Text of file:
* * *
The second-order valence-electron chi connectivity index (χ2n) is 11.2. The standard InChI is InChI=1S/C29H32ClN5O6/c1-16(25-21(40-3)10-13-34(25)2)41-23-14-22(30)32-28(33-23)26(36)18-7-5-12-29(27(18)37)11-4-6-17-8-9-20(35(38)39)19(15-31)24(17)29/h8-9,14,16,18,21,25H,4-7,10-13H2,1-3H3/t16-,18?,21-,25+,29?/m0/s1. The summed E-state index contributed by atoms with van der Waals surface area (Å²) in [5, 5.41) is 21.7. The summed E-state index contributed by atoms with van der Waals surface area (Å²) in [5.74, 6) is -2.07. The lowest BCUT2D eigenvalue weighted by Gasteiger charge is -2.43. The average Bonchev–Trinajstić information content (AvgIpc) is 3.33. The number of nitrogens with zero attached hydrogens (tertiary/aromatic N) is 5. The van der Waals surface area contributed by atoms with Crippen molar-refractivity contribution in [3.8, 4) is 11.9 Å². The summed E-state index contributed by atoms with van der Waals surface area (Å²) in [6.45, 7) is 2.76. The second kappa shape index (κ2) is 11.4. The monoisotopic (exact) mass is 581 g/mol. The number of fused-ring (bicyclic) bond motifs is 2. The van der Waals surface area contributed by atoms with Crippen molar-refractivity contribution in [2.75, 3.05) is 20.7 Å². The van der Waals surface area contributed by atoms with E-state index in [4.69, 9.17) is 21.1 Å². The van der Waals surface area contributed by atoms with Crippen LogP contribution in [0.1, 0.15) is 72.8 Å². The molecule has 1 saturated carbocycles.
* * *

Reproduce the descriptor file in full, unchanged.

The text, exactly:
The second-order valence-electron chi connectivity index (χ2n) is 11.2. The standard InChI is InChI=1S/C29H32ClN5O6/c1-16(25-21(40-3)10-13-34(25)2)41-23-14-22(30)32-28(33-23)26(36)18-7-5-12-29(27(18)37)11-4-6-17-8-9-20(35(38)39)19(15-31)24(17)29/h8-9,14,16,18,21,25H,4-7,10-13H2,1-3H3/t16-,18?,21-,25+,29?/m0/s1. The summed E-state index contributed by atoms with van der Waals surface area (Å²) in [5, 5.41) is 21.7. The summed E-state index contributed by atoms with van der Waals surface area (Å²) in [5.74, 6) is -2.07. The lowest BCUT2D eigenvalue weighted by Gasteiger charge is -2.43. The average Bonchev–Trinajstić information content (AvgIpc) is 3.33. The number of nitrogens with zero attached hydrogens (tertiary/aromatic N) is 5. The van der Waals surface area contributed by atoms with Crippen molar-refractivity contribution in [3.8, 4) is 11.9 Å². The summed E-state index contributed by atoms with van der Waals surface area (Å²) in [6.45, 7) is 2.76. The second kappa shape index (κ2) is 11.4. The monoisotopic (exact) mass is 581 g/mol. The number of fused-ring (bicyclic) bond motifs is 2. The van der Waals surface area contributed by atoms with Crippen molar-refractivity contribution in [2.75, 3.05) is 20.7 Å². The van der Waals surface area contributed by atoms with E-state index in [4.69, 9.17) is 21.1 Å². The van der Waals surface area contributed by atoms with Crippen LogP contribution in [0.1, 0.15) is 72.8 Å². The molecule has 1 saturated carbocycles.